Confession: I cheated slightly on this challenge. The guidelines indicated that one should select a term from the Historical Fashion and Textile Glossary on the Dreamstress's website.  I chose a term that was absent, but that I have been interested in, confused by, and ultimately felt deserved some vindication from terminology misuse, abuse, and un-use!  So I first dug into the term, then began working on the project itself.
Pictured with a white cotton voile petticoat and kercheif

The Challenge: #16 – Terminology
Term: Caraco (Discussed here!)
Fabric: Pink silk taffeta, white voile lining and trim
Pattern: Drafted from a mishmosh of sources, based on extants and images
Year: 1780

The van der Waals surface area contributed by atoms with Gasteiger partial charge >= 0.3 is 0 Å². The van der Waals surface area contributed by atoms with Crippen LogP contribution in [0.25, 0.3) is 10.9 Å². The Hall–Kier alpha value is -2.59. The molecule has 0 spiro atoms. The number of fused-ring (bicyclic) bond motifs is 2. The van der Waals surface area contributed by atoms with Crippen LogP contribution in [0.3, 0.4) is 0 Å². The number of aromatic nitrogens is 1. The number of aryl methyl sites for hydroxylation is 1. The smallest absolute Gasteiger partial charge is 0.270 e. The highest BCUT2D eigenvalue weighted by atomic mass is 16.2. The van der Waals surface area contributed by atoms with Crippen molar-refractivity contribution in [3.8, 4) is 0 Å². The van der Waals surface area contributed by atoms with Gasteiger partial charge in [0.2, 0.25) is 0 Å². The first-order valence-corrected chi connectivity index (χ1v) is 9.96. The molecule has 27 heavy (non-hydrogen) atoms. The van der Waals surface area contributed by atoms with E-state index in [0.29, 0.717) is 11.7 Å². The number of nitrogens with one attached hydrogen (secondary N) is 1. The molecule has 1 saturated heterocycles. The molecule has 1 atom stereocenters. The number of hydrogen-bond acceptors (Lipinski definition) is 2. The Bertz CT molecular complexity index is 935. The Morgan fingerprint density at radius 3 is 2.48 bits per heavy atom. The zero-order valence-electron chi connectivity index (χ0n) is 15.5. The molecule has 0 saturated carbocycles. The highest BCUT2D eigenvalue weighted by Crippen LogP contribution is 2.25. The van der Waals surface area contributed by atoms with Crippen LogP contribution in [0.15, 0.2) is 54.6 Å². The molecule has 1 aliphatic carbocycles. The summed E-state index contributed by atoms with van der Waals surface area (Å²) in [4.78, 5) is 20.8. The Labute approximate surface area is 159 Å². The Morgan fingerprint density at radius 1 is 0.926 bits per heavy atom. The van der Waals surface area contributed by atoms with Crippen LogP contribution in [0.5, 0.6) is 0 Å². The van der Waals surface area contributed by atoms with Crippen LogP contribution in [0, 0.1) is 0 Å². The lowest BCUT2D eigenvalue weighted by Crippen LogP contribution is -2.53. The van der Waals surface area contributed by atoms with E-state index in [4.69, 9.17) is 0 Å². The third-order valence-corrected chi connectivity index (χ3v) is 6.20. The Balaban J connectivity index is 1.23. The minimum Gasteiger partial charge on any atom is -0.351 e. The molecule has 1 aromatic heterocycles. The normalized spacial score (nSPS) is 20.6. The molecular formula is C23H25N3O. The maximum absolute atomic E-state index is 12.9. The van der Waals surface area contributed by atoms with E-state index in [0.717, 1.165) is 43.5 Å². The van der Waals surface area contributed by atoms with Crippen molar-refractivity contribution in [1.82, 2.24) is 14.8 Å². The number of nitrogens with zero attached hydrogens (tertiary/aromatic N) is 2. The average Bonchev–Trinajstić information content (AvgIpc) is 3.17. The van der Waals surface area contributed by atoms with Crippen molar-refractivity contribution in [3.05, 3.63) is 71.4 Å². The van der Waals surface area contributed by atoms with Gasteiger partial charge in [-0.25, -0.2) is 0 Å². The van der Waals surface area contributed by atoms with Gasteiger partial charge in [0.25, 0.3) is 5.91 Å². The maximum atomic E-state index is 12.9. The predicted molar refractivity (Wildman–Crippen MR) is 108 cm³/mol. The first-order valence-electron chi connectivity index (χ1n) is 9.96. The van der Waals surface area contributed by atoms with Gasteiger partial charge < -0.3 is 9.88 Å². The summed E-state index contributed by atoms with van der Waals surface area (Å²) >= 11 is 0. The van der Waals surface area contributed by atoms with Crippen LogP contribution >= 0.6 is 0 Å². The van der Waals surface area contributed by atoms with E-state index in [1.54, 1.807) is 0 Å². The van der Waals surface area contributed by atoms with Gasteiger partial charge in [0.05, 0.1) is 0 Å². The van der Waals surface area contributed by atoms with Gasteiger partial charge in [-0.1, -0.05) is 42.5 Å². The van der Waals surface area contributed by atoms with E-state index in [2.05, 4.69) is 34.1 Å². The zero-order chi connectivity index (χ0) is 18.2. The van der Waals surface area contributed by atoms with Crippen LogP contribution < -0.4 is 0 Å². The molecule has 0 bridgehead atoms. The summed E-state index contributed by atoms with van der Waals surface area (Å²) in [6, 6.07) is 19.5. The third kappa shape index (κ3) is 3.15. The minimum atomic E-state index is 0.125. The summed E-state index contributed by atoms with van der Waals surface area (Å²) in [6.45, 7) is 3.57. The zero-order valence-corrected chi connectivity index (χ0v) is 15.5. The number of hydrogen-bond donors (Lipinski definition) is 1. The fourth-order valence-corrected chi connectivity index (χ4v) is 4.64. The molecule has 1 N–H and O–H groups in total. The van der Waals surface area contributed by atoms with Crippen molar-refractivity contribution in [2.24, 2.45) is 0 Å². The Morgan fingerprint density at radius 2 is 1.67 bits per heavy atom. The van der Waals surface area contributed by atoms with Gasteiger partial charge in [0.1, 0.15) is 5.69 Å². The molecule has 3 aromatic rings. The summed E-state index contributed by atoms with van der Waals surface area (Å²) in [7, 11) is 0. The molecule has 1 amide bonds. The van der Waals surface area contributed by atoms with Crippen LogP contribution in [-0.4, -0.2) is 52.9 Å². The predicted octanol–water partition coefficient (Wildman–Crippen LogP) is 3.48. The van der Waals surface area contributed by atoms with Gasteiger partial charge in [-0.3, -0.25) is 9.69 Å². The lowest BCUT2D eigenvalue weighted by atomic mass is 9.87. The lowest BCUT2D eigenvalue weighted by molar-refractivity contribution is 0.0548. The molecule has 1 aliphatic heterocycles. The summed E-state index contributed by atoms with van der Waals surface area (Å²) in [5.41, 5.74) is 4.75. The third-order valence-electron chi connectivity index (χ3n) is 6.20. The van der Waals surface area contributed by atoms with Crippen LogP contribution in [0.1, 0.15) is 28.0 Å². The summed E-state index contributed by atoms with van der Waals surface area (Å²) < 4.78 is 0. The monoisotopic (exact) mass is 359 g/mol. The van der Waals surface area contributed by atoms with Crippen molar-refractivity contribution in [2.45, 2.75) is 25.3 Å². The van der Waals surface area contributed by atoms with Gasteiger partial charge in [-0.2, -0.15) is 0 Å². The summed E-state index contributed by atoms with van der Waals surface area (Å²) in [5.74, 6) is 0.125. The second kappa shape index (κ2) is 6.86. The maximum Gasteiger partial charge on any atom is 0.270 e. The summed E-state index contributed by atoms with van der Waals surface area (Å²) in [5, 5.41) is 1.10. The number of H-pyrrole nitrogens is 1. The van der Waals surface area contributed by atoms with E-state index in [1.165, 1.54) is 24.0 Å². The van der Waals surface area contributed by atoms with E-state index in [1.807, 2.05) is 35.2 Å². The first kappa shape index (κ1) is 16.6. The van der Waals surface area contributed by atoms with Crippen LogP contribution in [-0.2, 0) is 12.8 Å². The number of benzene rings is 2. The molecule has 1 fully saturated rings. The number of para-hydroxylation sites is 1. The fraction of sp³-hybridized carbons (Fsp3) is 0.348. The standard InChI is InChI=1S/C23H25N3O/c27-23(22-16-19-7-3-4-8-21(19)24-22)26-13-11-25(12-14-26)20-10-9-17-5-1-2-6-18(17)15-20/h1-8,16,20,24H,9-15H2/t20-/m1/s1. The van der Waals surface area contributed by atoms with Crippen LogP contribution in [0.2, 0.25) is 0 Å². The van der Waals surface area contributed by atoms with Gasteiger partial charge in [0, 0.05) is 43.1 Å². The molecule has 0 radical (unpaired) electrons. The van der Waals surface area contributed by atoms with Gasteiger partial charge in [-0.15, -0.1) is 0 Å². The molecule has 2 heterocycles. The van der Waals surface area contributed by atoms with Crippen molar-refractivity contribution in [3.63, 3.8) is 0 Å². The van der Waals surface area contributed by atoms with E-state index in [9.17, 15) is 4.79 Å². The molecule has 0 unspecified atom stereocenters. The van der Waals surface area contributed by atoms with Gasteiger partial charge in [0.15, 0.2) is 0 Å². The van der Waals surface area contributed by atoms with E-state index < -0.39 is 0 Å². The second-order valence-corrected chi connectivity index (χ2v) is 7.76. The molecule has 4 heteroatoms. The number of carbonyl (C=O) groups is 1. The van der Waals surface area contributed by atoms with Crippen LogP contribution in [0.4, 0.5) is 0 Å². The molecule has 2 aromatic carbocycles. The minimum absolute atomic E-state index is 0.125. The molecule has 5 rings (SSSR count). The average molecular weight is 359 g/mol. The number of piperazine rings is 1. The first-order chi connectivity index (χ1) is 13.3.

Notions:  Pink silk thread, white cotton thread
How historically accurate is it?  Rather good.  I am sure there are some bloopers with how I did the pattern itself, as I didn't have the *exact* thing I wanted to recreate in a gridded or even sketched out version.  I goofed the closure, as I already discussed.  The fabric is correct to the period, and particularly correct for this garment, which is often described in plates as taffeta.  
It looks much less lumpy over stays

The trim imitates the pinked white linen or cotton trim on fashion plates, as well; I procured an antique pinking tool, but it was dull and I haven't had a chance to get it sharpened, so I faux-pinked the edges using my origami plus pinking shears method (patent pending...)

Originals and plates typically have trim like this running the entire perimeter of the garment, so once I get the real pinking in progress, I plan to re-do and complete the trim.

The back pleats create the characteristic shape and will look less flat and blah when worn over stays and a bum pad.  As is they kind of look deflated.  My dress form doesn't have enough junk in the trunk.